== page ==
This summer has baked gardens up and down the land and if you have done any significant work outdoors, the chances are you now wish you considered your hand care before you started.
Digging into sun-baked earth or pruning back scorched shrubs and bushes can be an arduous and uncomfortable task that without the proper precautions can result in hand-related injuries.
Protection and safety is important in all aspects of our work life, unfortunately because we see gardening as a leisure activity, we often neglect to treat it with the same sense of caution – even when there are power tools involved.
Never start a job without understanding what you are doing and what the risks are. Proper hand care is particularly important in the garden. The key to good hand care is common sense. Just because you might be out relaxing in the garden doesn’t mean you should throw safety precautions to the wind. Before you start each task, simply ask yourself, ‘What can I do to keep my hands safe?’
Following these precautions to avoid injury, pain, and discomfort:
Wear gloves when working outside
Wearing the proper gloves will not only reduce blistering, but will also protect your skin from fertilisers and pesticides as well as fungus and harmful bacteria such as botulism, which live in the soil. When exposed to soil, even the smallest cut or lesion runs the risk of developing into a serious infection. Leather gloves offer hand care protection from thorny objects; rodent and insect bites and other skin irritants in the garden. Gloves also prevent sunburn and fingernail damage.
Avoid prolonged repetitive motions
Unless you are preconditioned or accustomed to the activity, repetitive motions, such as digging, raking, trimming hedges, pruning bushes, or planting bulbs, may cause skin, tendon or nerve irritation. Make sure your gardening activities are varied and tasks are rotated every 15 minutes with a brief rest in-between so that the same muscles are not used over and over again.
When digging, watch for buried objects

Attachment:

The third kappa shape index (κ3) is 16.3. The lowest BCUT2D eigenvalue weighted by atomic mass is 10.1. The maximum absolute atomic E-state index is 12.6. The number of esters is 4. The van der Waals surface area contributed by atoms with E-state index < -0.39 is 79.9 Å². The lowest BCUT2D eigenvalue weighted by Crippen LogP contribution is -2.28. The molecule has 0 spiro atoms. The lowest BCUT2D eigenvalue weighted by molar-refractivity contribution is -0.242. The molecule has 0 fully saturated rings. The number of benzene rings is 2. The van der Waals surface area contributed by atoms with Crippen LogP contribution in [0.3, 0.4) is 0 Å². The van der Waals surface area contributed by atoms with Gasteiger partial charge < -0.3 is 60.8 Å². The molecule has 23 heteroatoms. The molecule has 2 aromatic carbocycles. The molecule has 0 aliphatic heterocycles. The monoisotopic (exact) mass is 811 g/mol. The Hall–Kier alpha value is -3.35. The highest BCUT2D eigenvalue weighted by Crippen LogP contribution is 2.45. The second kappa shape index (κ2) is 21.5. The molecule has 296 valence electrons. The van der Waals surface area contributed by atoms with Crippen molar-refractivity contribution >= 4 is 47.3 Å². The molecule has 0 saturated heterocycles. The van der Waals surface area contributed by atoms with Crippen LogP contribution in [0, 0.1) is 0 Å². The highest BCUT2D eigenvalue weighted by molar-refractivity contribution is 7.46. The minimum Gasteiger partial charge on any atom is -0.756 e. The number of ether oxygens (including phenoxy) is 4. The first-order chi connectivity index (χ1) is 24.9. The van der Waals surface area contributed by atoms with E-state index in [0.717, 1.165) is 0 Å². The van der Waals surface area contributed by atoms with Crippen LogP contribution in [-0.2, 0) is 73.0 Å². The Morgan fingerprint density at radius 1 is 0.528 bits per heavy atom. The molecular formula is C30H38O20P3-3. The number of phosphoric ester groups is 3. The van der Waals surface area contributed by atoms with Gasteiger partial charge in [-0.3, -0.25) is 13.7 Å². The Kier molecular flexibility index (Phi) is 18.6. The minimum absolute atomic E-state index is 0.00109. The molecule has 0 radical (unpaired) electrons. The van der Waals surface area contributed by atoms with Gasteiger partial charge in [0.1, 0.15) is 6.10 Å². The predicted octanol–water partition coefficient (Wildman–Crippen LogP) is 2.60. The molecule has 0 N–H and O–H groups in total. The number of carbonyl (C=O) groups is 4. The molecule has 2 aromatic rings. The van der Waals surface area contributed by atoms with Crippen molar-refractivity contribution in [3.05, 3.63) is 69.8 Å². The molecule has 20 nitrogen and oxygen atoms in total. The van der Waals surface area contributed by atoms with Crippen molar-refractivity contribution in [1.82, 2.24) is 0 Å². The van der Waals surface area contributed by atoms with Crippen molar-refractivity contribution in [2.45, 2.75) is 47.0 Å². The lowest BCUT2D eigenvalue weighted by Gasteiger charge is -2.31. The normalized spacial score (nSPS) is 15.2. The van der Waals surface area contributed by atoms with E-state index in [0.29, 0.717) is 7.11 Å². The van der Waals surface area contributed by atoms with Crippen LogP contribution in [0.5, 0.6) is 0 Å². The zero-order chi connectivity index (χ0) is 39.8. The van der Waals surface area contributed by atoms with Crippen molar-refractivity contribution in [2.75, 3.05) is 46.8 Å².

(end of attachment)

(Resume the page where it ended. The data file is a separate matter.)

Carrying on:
Sharp objects and debris buried in the soil may cause lacerations or punctures. Use a hand shovel or rake rather than your hand, itself, for digging.
Use the right tool for the right job
Avoid accidents by using tools for their intended purposes. When purchasing pruners, loppers, or shears, look for brands featuring a safety lock, and keep sharp tools away from children at all times.
Use proper ergonomic posture
“Postures” refers not only to your whole body position, but also to such things as the angle of your wrist while using hand tools. Grip strength is at its maximum when the wrist is in a relaxed or neutral position.
Avoid products with form-fitting, contoured handles
Many tools are made with finger grips moulded into the handle to provide better slip resistance. These “form-fitting” grooves, however, only fit one size of hand perfectly. People with larger hands will find that their fingers overlap the ridges, causing pain, soreness, and calluses. Those with smaller hands will have to spread their fingers to match the grooves. Strength testing has shown that this spreading of the fingers significantly reduces grip strength, requiring more pressure to maintain control of the tool.
Hand care – don’t overdo it
As with posture. Know your limits and stick within them. There is no point working so hard that you damage your hands and muscles to the extent that you cannot sit back at the end of the day and enjoy the fruits of your labour.
If you found Hand care – happy gardening through dry weather helpful, you’ll find more tips for safe gardening techniques on our Gardening channel.Tags: Gardening, hand care Last modified: August 23, 2022